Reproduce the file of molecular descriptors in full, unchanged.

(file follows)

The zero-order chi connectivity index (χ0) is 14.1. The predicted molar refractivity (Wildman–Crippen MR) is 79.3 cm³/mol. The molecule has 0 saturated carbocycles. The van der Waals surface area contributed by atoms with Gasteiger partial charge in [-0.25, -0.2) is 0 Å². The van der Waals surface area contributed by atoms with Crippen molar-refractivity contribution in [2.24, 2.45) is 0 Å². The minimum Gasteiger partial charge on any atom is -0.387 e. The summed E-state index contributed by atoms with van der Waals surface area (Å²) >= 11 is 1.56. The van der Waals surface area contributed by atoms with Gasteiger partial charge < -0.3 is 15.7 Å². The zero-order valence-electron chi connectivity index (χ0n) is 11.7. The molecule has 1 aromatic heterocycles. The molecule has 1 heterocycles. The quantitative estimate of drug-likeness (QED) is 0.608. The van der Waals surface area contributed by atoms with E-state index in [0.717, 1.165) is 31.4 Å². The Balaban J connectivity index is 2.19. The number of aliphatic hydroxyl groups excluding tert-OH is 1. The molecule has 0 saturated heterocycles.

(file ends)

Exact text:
The zero-order chi connectivity index (χ0) is 14.1. The predicted molar refractivity (Wildman–Crippen MR) is 79.3 cm³/mol. The molecule has 0 saturated carbocycles. The van der Waals surface area contributed by atoms with Gasteiger partial charge in [-0.25, -0.2) is 0 Å². The van der Waals surface area contributed by atoms with Crippen molar-refractivity contribution in [2.24, 2.45) is 0 Å². The minimum Gasteiger partial charge on any atom is -0.387 e. The summed E-state index contributed by atoms with van der Waals surface area (Å²) >= 11 is 1.56. The van der Waals surface area contributed by atoms with Gasteiger partial charge < -0.3 is 15.7 Å². The zero-order valence-electron chi connectivity index (χ0n) is 11.7. The molecule has 1 aromatic heterocycles. The molecule has 1 heterocycles. The quantitative estimate of drug-likeness (QED) is 0.608. The van der Waals surface area contributed by atoms with E-state index in [0.717, 1.165) is 31.4 Å². The Balaban J connectivity index is 2.19. The number of aliphatic hydroxyl groups excluding tert-OH is 1. The molecule has 0 saturated heterocycles.